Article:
(13)Some measures have been taken in the fight against corruption, but an integrated registry of interest declarations is still missing. Implementing legislation to the whistleblowers' protection law was adopted in 2018, and a new law regulating lobbying is under discussion. Irregularities persist in addressing corruption in the healthcare system.

(14)Investment as a share of GDP in Lithuania remains below both the averages in the EU and in other Baltic countries. The level of innovation and the technology absorption capacity of businesses in Lithuania is low. Higher investment levels in research and innovation are needed, especially in the private sector. This would boost productivity, which, despite a recent pick-up, remains well below the EU level. The shortage of information and communication technology specialists points to the need to invest in digital skills which support competitiveness, innovation and Lithuania’s capacity to absorb technology, and foster the shift toward more knowledge-based and higher value added economy.

(15)The economy is relatively resource-intensive, with high dependency on imports of energy and materials. Resource productivity is low while energy consumption is high, especially in the residential and transport sectors. More investment in energy efficiency, in particular in the buildings sector and domestic energy generation from renewable sources would help to 'green' the economy and put it on a more sustainable growth path, while also reducing dependency on energy imports.

(16)Lithuania still suffers from low international accessibility in terms of rail, road, maritime and air transport and needs to be integrated further with the rest of Europe. Better transport connectivity would increase the economy's productivity and allow it to take full advantage of the single market. Transport sector performance is far below the EU average in terms of the extent of the TEN-T road and rail networks, research and innovation investment in the transport sector, sustainability aspects and road safety. Rail traffic is dominated by East-West flows, while the North-South axis remains underdeveloped. Significant investments are therefore needed to develop a sustainable, climate-resilient, smart, secure and intermodal TEN-T network and its accessibility, as well as to promote sustainable urban mobility. Moreover, greenhouse gas emissions from road transport have increased strongly the last 5 years. The synchronisation of Lithuania’s electricity system with the continental European network is key to ensuring the security of the electricity supply in the entire Baltic region.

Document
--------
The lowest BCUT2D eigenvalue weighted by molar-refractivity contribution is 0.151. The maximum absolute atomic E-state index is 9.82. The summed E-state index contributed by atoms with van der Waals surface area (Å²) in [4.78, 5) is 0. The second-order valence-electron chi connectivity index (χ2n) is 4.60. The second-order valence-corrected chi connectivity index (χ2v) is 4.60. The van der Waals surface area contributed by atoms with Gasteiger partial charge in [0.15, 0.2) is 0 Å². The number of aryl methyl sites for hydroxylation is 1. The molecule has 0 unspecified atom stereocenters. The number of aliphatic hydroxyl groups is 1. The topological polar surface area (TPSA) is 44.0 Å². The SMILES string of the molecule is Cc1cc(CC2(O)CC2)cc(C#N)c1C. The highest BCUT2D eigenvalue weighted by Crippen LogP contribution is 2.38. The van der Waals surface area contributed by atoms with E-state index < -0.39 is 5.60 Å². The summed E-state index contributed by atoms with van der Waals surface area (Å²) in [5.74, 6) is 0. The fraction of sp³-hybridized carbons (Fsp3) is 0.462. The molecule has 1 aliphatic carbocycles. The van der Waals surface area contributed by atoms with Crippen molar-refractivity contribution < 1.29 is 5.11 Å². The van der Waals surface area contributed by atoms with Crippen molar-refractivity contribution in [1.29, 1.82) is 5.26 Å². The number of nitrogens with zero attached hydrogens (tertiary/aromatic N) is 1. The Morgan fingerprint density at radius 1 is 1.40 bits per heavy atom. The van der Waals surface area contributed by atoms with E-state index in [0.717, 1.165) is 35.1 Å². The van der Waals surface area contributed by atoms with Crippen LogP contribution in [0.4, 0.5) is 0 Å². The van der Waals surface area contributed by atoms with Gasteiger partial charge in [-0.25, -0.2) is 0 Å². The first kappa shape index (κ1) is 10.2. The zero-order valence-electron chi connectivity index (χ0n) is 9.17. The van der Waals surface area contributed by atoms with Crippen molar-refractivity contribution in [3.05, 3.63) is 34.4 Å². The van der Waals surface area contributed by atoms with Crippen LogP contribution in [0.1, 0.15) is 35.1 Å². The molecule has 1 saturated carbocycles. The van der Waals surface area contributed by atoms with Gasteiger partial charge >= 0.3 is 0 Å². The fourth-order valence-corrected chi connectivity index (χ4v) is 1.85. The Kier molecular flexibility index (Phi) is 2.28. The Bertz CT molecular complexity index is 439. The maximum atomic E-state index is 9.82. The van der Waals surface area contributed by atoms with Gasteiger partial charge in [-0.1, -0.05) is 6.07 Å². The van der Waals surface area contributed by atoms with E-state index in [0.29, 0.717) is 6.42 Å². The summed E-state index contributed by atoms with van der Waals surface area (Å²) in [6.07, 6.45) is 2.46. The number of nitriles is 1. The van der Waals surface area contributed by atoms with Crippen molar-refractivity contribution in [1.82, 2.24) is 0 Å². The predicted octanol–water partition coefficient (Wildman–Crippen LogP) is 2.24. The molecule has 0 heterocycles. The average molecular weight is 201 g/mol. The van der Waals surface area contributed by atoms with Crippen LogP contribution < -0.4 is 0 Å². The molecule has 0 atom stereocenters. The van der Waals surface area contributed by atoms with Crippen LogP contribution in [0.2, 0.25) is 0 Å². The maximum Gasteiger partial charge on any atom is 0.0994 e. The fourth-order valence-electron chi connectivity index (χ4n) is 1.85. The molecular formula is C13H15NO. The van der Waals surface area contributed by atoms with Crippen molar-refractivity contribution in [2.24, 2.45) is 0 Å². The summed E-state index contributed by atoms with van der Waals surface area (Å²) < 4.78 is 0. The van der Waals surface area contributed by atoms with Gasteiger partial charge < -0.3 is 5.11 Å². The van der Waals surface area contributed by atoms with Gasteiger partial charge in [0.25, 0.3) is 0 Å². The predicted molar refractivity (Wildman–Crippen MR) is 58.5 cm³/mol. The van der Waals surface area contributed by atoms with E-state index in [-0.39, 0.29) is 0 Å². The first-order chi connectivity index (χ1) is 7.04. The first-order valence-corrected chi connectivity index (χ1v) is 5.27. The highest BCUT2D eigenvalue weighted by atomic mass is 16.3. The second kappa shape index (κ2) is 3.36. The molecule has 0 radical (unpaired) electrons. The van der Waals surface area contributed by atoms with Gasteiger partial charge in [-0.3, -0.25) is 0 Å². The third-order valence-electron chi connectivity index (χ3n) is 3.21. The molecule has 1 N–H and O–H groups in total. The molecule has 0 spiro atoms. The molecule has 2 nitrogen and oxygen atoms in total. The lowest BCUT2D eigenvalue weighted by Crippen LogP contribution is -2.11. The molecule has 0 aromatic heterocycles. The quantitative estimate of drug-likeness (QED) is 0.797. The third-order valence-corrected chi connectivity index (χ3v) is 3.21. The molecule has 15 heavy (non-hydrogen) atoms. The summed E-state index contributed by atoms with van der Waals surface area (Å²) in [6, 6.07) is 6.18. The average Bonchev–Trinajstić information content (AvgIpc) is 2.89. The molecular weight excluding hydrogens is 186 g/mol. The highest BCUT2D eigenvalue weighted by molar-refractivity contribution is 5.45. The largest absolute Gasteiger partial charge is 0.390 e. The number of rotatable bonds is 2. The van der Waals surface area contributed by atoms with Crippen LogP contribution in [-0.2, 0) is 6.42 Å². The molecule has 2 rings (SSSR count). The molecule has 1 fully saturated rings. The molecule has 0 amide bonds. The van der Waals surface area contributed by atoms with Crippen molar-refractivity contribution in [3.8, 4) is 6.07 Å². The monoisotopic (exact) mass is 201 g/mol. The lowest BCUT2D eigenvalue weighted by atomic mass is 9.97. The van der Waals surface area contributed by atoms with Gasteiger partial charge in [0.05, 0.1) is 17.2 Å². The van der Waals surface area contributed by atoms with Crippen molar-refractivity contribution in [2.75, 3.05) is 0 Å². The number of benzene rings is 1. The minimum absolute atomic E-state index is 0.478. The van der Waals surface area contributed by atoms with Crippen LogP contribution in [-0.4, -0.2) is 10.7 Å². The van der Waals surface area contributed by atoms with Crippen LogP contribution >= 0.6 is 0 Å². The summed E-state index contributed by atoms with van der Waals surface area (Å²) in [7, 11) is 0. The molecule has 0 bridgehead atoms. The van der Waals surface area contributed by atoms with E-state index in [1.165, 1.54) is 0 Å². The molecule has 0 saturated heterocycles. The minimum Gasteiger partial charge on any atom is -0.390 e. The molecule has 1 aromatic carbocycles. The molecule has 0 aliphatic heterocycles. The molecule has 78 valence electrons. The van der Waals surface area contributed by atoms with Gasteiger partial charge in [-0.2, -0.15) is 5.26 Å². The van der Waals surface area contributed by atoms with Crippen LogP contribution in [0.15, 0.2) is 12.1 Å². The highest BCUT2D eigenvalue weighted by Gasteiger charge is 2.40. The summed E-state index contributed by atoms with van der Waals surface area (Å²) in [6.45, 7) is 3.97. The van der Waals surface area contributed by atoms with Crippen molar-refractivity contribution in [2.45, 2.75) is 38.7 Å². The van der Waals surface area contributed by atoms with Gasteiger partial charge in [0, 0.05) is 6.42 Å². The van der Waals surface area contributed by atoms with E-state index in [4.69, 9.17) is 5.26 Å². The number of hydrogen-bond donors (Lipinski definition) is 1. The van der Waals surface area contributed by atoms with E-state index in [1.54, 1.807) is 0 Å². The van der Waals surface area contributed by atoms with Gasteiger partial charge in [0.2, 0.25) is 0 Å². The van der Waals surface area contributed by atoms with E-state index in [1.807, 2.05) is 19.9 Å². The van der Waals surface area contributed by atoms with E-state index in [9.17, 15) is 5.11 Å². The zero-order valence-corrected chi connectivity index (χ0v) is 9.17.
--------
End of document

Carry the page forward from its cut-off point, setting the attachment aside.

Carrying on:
(17)Regional disparities in Lithuania are wider than the EU average and have been widening over the past two decades. The benefits of Lithuania's speedy economic convergence are heavily concentrated in the two metropolitan areas. Predominantly rural regions, which cover most of the territory and host nearly 55% of the population, are experiencing strong population declines compounded by decreasing access to quality public services. Significant socio-economic disparities within the country show that certain regions have distinct investment needs. Increasing links between adjacent territories within Lithuania, including transport and digital connections, also remains a challenge.

(18)To improve the efficiency of public investment, the Lithuanian authorities updated the rules for preparing and selecting investment projects financed from the state budget. Since 2018 all new investment projects should be screened with a cost-benefit analysis and fulfil additional selection criteria. While this is an important first step, more is needed to maximise the impact of public investment on increasing the long-term growth potential and addressing growing regional disparities. The authorities have started the revision of the state budgeting system with the objective of lengthening the time horizon for budgeting and strengthening the link between expenditure and the overall economic goals. It is crucial to ensure that the new strategic investment planning system is ready for the 2021-2023 budgeting process and the start of the new EU funding cycle in 2021.